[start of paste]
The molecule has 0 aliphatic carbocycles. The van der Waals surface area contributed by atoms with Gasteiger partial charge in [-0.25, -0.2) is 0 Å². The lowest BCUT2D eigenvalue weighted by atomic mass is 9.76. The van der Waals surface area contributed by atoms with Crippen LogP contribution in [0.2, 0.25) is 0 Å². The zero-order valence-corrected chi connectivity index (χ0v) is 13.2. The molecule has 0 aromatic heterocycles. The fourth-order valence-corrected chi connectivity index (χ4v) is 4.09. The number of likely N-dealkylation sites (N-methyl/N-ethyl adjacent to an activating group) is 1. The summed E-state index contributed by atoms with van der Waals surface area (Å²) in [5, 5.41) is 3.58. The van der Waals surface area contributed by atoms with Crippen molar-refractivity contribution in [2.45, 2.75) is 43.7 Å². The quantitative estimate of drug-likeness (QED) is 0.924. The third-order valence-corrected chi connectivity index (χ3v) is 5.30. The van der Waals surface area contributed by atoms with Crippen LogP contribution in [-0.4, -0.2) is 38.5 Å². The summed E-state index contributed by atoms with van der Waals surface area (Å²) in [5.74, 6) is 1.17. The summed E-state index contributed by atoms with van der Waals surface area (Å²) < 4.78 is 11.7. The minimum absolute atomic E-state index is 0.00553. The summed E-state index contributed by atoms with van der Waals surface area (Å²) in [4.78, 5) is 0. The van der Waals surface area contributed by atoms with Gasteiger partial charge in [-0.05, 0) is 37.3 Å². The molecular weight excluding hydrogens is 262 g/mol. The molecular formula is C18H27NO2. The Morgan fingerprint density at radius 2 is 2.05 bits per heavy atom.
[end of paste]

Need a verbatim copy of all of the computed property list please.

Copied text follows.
The molecule has 0 aliphatic carbocycles. The van der Waals surface area contributed by atoms with Gasteiger partial charge in [-0.25, -0.2) is 0 Å². The lowest BCUT2D eigenvalue weighted by atomic mass is 9.76. The van der Waals surface area contributed by atoms with Crippen LogP contribution in [0.2, 0.25) is 0 Å². The zero-order valence-corrected chi connectivity index (χ0v) is 13.2. The molecule has 0 aromatic heterocycles. The fourth-order valence-corrected chi connectivity index (χ4v) is 4.09. The number of likely N-dealkylation sites (N-methyl/N-ethyl adjacent to an activating group) is 1. The summed E-state index contributed by atoms with van der Waals surface area (Å²) in [5, 5.41) is 3.58. The van der Waals surface area contributed by atoms with Crippen molar-refractivity contribution in [2.45, 2.75) is 43.7 Å². The quantitative estimate of drug-likeness (QED) is 0.924. The third-order valence-corrected chi connectivity index (χ3v) is 5.30. The van der Waals surface area contributed by atoms with Crippen LogP contribution in [-0.4, -0.2) is 38.5 Å². The summed E-state index contributed by atoms with van der Waals surface area (Å²) in [5.74, 6) is 1.17. The summed E-state index contributed by atoms with van der Waals surface area (Å²) < 4.78 is 11.7. The minimum absolute atomic E-state index is 0.00553. The summed E-state index contributed by atoms with van der Waals surface area (Å²) in [4.78, 5) is 0. The van der Waals surface area contributed by atoms with Gasteiger partial charge in [-0.05, 0) is 37.3 Å². The molecular weight excluding hydrogens is 262 g/mol. The molecular formula is C18H27NO2. The Morgan fingerprint density at radius 2 is 2.05 bits per heavy atom.